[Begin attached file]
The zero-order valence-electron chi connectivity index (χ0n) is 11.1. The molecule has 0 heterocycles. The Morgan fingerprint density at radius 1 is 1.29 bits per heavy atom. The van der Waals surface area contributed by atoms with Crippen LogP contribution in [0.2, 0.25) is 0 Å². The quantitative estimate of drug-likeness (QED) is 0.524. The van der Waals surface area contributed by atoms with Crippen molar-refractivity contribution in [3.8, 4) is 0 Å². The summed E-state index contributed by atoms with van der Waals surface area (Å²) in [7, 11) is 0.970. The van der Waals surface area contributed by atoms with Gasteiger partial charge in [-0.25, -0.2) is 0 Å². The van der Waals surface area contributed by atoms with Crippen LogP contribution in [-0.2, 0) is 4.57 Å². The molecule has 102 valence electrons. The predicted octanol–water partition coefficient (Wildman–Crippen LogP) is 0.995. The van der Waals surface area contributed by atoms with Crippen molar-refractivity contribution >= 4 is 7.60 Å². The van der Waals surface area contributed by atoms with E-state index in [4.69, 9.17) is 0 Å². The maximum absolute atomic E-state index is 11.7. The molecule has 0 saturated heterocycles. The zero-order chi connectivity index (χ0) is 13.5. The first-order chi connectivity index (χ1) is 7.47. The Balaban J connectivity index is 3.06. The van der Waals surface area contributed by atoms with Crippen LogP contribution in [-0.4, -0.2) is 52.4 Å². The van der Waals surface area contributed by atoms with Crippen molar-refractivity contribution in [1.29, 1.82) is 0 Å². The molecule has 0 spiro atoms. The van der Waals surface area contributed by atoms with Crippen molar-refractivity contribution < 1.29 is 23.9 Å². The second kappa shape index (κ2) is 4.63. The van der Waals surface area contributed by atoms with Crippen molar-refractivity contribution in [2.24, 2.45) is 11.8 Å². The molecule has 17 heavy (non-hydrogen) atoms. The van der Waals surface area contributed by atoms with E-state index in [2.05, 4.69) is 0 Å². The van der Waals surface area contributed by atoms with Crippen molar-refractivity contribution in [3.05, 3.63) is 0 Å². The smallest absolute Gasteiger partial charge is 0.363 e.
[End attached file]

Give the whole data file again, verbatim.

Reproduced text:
The zero-order valence-electron chi connectivity index (χ0n) is 11.1. The molecule has 0 heterocycles. The Morgan fingerprint density at radius 1 is 1.29 bits per heavy atom. The van der Waals surface area contributed by atoms with Crippen LogP contribution in [0.2, 0.25) is 0 Å². The quantitative estimate of drug-likeness (QED) is 0.524. The van der Waals surface area contributed by atoms with Crippen molar-refractivity contribution in [3.8, 4) is 0 Å². The summed E-state index contributed by atoms with van der Waals surface area (Å²) in [7, 11) is 0.970. The van der Waals surface area contributed by atoms with Gasteiger partial charge in [-0.25, -0.2) is 0 Å². The van der Waals surface area contributed by atoms with Crippen LogP contribution in [-0.2, 0) is 4.57 Å². The molecule has 102 valence electrons. The predicted octanol–water partition coefficient (Wildman–Crippen LogP) is 0.995. The van der Waals surface area contributed by atoms with Crippen molar-refractivity contribution >= 4 is 7.60 Å². The van der Waals surface area contributed by atoms with E-state index in [4.69, 9.17) is 0 Å². The maximum absolute atomic E-state index is 11.7. The molecule has 0 saturated heterocycles. The zero-order chi connectivity index (χ0) is 13.5. The first-order chi connectivity index (χ1) is 7.47. The Balaban J connectivity index is 3.06. The van der Waals surface area contributed by atoms with Crippen LogP contribution in [-0.4, -0.2) is 52.4 Å². The van der Waals surface area contributed by atoms with Crippen molar-refractivity contribution in [1.29, 1.82) is 0 Å². The molecule has 0 spiro atoms. The van der Waals surface area contributed by atoms with Crippen molar-refractivity contribution < 1.29 is 23.9 Å². The second kappa shape index (κ2) is 4.63. The van der Waals surface area contributed by atoms with Crippen molar-refractivity contribution in [2.24, 2.45) is 11.8 Å². The molecule has 17 heavy (non-hydrogen) atoms. The van der Waals surface area contributed by atoms with E-state index in [2.05, 4.69) is 0 Å². The van der Waals surface area contributed by atoms with Crippen molar-refractivity contribution in [3.05, 3.63) is 0 Å². The smallest absolute Gasteiger partial charge is 0.363 e.